Oviedoan keeps 432 residents from going without water

Alain Rahbari got to know a family who hired him to restore their antiques seven years ago. He worked with the couple and their two young children for years, going to their home and bringing their precious pieces to his Oviedo workshop for repair.

Suddenly, the couple’s marriage broke up, leaving the woman and her children without an income. She asked Rahbari to help her sell her antiques. The money eventually dried up and she struggled to find a job and pay her bills. She was able to stay afloat until her water was shut off. Rahbari said after that, he could not find the woman to help her. He searched the shelters but she was nowhere to be found.

“That’s when I realized that getting your water shut off is the last step before homelessness,” he said.

Rahbari began selling his restored antiques and donated items such as clothing at garage sales to raise money to pay the water bills of people like the woman who fell on hard times. He also tried raising money by teaching cooking classes (he’s a chef as well). But when the pandemic hit in 2020, the need far outweighed what he was able to raise.

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Examples of the bills Oviedo Helping Hand recently paid. Photo courtesy of Oviedo Helping Hand.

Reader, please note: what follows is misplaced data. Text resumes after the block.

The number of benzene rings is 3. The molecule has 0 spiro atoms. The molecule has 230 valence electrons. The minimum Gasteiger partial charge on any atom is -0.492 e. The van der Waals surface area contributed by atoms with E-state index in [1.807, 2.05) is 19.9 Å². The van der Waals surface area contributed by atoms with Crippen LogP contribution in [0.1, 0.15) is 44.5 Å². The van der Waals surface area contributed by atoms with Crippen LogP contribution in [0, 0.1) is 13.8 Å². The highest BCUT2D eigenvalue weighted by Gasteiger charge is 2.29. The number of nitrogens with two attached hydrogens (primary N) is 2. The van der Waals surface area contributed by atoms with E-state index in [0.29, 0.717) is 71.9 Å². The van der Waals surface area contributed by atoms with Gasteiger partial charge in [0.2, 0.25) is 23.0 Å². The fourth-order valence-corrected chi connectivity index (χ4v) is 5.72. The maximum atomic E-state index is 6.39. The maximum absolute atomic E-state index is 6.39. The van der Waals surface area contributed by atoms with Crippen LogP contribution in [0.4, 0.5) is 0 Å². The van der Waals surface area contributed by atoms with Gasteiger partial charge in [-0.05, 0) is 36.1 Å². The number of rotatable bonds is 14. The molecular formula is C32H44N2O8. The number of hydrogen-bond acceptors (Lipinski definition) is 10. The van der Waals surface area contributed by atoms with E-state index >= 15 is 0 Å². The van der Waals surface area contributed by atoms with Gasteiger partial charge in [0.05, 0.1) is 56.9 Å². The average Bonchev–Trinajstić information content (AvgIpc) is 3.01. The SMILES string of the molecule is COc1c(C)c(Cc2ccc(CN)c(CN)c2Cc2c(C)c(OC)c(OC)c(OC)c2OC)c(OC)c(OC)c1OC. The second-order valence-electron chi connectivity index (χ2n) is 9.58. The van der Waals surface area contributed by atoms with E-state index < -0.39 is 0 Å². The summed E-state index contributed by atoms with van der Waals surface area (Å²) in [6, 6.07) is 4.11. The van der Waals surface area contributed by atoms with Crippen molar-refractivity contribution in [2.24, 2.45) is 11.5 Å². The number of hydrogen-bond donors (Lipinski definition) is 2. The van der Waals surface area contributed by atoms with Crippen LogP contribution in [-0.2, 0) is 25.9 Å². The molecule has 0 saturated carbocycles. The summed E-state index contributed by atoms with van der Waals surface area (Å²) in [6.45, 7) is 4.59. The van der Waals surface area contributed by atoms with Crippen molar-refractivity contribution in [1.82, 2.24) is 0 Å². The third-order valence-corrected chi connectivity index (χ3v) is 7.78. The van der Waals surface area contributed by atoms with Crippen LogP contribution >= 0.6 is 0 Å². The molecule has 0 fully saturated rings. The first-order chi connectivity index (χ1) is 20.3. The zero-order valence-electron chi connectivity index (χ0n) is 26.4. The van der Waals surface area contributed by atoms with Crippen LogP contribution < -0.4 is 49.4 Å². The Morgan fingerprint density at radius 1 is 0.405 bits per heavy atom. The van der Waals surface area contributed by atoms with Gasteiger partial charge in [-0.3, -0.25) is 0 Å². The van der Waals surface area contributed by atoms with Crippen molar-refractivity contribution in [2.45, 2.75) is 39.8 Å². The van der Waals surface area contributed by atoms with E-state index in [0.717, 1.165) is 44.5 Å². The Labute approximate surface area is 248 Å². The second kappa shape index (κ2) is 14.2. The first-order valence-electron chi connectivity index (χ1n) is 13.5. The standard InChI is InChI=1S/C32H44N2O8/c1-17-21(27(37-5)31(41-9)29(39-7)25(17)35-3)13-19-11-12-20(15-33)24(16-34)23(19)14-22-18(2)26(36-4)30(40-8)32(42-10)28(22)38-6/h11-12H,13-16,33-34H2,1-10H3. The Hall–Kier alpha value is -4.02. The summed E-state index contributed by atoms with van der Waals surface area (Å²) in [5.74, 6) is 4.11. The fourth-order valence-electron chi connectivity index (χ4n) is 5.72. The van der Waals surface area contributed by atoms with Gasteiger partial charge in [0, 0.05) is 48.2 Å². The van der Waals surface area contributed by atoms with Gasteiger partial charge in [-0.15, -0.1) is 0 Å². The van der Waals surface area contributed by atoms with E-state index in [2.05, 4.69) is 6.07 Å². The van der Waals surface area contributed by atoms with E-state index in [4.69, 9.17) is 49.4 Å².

Rahbari decided to start a 501(c)3 organization called Oviedo Helping Hand in January 2021. Now that he’s able to collect monetary donations, he’s raised more than $40,000 and helped 432 Oviedo utility customers as well as some customers in surrounding cities who were delinquent in their bills or in danger of having their water or power shut off.


On Monday night, the Oviedo City Council proclaimed Feb. 23 Alain Rahbari Day to honor his service to his fellow citizens.

“I’m hoping that will help more people,” he said of the proclamation. “I don’t consider myself something special. I’m just an instrument. The glory goes to God.”

He said he sometimes posts the stories of people who need help on the organization’s Facebook page and the community steps up to the plate. Recently, residents not only raised enough money to help keep a woman’s water from being shut off, someone also found her a job.

“Sometimes just $10 can save someone,” he said.

How to help

Learn more by visiting the Oviedo Helping Hand Facebook page or contact Rahbari by emailing him at oviedohelpinghands@yahoo.com.

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